• $wsus: is the WSUS object.
  • $UpdateScope: Defines the time interval for the $wsus.GetUpdates() method.
  • $groups: Defines all WSUS groups I'd like to approve updates for.
  • $Classification: Defines updates classifications for the $wsus.GetUpdates() method. I'm filtering out service packs, drivers, and upgrades.
  • $Categories: Defines updates categories or products for the $wsus.GetUpdates() method. I'm filtering out SQL and Skype updates. SQL gets updated manually, and I don't have Skype installations in my environment.
Then I'm setting up the Update Scope interval to get only updates created within the last month. I know I'm approving my updates every month, so I only need to get recently released updates.

After that, I'm assigning the $Classification and $Categories variables to the corresponding objects. And with the help of the $wsus.GetUpdates($UpdateScope) method, I am saving all updates that match my scope to the $updates variable. Then I'm adding some filtering to remove updates such as LanguagePack, FeatureOnDemand, and Itanium from the results because I don't have these kinds of updates in my environment.

Now I have all updates I want to approve. Next, I'm looping through the WSUS groups to which I want to assign the updates. Then I loop through the updates, approving every update for every group. In this particular case, there is only one group. However, I use a loop here, just to be able to add more groups later.

After approving all updates, I only need to update the log file and send this file by email to myself. This way, I am sure I've approved the updates, and I receive brief information about them.
Like before, I'm using Task Scheduler to run the script:


Declining superseded updates

As you know, Microsoft frequently replaces single updates with packages of multiple updates. They call the replaced update a "superseded update," which is no longer needed. Thus, it makes sense to decline those updates. For this purpose, I modified the PowerShell script below, which I found here.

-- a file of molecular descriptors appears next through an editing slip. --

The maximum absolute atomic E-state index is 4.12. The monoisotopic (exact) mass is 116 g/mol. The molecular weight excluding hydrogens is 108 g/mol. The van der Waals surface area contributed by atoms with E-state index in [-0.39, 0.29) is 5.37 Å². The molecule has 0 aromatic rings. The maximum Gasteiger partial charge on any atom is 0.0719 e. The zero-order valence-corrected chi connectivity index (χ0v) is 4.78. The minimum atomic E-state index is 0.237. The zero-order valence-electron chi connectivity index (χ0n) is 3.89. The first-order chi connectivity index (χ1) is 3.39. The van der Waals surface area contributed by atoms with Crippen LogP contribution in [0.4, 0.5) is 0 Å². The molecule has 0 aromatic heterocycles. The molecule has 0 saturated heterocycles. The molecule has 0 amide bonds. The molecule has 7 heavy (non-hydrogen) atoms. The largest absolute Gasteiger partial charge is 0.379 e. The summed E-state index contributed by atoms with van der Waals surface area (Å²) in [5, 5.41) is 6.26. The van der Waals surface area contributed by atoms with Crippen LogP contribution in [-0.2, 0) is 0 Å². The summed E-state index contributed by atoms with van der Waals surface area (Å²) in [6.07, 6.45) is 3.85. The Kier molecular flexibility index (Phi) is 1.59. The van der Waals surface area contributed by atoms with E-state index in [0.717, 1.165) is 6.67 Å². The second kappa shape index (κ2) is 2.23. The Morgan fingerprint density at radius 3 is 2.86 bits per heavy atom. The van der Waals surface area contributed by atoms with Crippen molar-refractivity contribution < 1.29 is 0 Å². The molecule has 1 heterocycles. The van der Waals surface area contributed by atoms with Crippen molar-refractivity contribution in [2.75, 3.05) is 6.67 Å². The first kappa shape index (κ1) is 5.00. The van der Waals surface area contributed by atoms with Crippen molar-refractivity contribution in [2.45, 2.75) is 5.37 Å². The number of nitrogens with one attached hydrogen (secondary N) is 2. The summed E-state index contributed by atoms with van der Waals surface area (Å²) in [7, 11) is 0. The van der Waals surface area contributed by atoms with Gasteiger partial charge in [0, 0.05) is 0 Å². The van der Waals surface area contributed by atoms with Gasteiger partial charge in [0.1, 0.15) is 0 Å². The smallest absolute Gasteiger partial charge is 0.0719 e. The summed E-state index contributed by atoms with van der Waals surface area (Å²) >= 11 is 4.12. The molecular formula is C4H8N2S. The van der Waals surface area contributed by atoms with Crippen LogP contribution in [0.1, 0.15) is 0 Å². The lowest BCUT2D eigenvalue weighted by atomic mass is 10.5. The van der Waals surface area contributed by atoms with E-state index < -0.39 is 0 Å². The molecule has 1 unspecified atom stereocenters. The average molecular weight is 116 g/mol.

My changes are in the lines 57–59, 99–100, and 242. I added the transcript file, so when the script ran via the Task Scheduler, I could see the number of declined updates. And after I ran the script the first time, I changed the update scope. So it'll check and decline only updates within the last six months.

# ===============================================
# Script to decline superseeded updates in WSUS.
# ===============================================
# It's recommended to run the script with the -SkipDecline switch to see how many superseded updates are in WSUS and to TAKE A BACKUP OF THE SUSDB before declining the updates.
# Parameters:

# $UpdateServer             = Specify WSUS Server Name
# $UseSSL                   = Specify whether WSUS Server is configured to use SSL
# $Port                     = Specify WSUS Server Port
# $SkipDecline              = Specify this to do a test run and get a summary of how many superseded updates we have
# $DeclineLastLevelOnly     = Specify whether to decline all superseded updates or only last level superseded updates
# $ExclusionPeriod          = Specify the number of days between today and the release date for which the superseded updates must not be declined. Eg, if you want to keep superseded updates published within the last 2 months, specify a value of 60 (days)


# Supersedence chain could have multiple updates.
# For example, Update1 supersedes Update2. Update2 supersedes Update3. In this scenario, the Last Level in the supersedence chain is Update3.
# To decline only the last level updates in the supersedence chain, specify the DeclineLastLevelOnly switch

# Usage:
# =======

# To do a test run against WSUS Server without SSL
# Decline-SupersededUpdates.ps1 -UpdateServer SERVERNAME -Port 8530 -SkipDecline

# To do a test run against WSUS Server using SSL
# Decline-SupersededUpdates.ps1 -UpdateServer SERVERNAME -UseSSL -Port 8531 -SkipDecline

# To decline all superseded updates on the WSUS Server using SSL
# Decline-SupersededUpdates.ps1 -UpdateServer SERVERNAME -UseSSL -Port 8531

# To decline only Last Level superseded updates on the WSUS Server using SSL
# Decline-SupersededUpdates.ps1 -UpdateServer SERVERNAME -UseSSL -Port 8531 -DeclineLastLevelOnly

# To decline all superseded updates on the WSUS Server using SSL but keep superseded updates published within the last 2 months (60 days)
# Decline-SupersededUpdates.ps1 -UpdateServer SERVERNAME -UseSSL -Port 8531 -ExclusionPeriod 60


[CmdletBinding()]
Param(
    [Parameter(Mandatory=$True,Position=1)]
    [string] $UpdateServer,
   
    [Parameter(Mandatory=$False)]
    [switch] $UseSSL,
   
    [Parameter(Mandatory=$True, Position=2)]
    $Port,
   
    [switch] $SkipDecline,
   
    [switch] $DeclineLastLevelOnly,
   
    [Parameter(Mandatory=$False)]
    [int] $ExclusionPeriod = 0
)

$file = "c:\temp\WSUS_Decline_Superseded_{0:MMddyyyy_HHmm}.log" -f (Get-Date)

Start-Transcript -Path $file


if ($SkipDecline -and $DeclineLastLevelOnly) {
    Write-Output "Using SkipDecline and DeclineLastLevelOnly switches together is not allowed."